Licensing has become a driving force in the juvenile products business, accounting for approximately $950 million (or 16%) of the industry's $5.9 billion in sales. That's up from the 14% reported a year ago. Licensing benefits from a rising birth rate (up 3% in 2000) and the commitment by a growing number of companies to serve consumers with recognizable name brand goods.Licensors and licensees will continue to capitalize on parents' (and grandparents') desire for baby supplies that reflect their personalities and support their growing families.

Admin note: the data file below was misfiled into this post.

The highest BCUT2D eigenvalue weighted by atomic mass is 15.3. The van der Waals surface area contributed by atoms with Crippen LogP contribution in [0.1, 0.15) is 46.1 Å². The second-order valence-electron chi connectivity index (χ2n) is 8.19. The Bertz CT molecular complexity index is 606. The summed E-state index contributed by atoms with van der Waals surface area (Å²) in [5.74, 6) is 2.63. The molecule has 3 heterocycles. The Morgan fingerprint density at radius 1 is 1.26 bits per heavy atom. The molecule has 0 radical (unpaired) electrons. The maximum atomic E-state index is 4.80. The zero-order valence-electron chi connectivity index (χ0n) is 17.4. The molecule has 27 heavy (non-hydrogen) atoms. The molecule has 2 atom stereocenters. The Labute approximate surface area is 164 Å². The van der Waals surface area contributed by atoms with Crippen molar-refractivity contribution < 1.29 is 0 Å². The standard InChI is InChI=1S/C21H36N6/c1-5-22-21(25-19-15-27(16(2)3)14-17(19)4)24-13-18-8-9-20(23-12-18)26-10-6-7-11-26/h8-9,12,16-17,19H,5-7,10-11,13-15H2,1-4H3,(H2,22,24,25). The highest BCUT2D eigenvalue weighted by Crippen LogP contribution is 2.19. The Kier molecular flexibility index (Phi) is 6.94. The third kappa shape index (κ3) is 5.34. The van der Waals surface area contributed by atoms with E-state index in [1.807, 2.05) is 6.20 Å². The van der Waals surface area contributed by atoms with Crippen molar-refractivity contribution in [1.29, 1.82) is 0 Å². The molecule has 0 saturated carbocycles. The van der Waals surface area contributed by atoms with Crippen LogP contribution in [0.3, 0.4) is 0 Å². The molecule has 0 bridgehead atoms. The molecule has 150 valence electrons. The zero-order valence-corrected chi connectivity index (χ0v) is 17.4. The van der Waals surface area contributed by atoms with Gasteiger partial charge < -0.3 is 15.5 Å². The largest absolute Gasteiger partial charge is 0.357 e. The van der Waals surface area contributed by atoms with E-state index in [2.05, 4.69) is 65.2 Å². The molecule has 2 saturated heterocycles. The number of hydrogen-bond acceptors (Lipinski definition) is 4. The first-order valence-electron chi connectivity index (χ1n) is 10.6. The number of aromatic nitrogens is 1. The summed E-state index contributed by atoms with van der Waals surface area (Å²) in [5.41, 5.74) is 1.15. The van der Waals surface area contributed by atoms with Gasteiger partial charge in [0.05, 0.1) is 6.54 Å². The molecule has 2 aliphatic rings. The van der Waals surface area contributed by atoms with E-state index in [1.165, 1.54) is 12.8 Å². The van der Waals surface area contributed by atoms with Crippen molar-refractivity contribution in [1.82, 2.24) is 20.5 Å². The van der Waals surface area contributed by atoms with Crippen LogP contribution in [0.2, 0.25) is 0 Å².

"We like licensing," declares Jonathan Breiter, VP, Baby Boom (New York ), which claims 70% of its business is in licensed products. Known as the largest producer of diaper bags, Baby Boom has a long list of licensees for diaper bags as well as for room d¯r, lamps, plush, gifts and other juvenile products. Baby Boom, says Breiter, likes both brand and character licensing, as evidenced by its licensee list, which includes Jeep, Eddie Bauer, Blue's Clues, Bob the Builder, Pampers, Bear in the Big Blue House, John Lennon, and Baby Genius, among others."We look at licensing as an integral part of the marketing mix," he says, admitting that licensing is a bit of a roulette game.Throughout the juvenile products sector, such evergreens as Sesame Street, Baby Looney Toons, and Winnie the Pooh remain favored icons. Gaining momentum is John Lennon (with new art available), Jeep, Carter's JOY line, and Fisher-Price, to name a few.Fisher-Price, which has been cultivating a brand licensing program for its core brands, has signed J. Mason to produce strollers and portable bassinets using the manufacturer's Safe Surround design. Worth noting: interchangeable paneled furniture by P.J. Kids, featuring a slew of licenses coordinated with home goods manufacturers.
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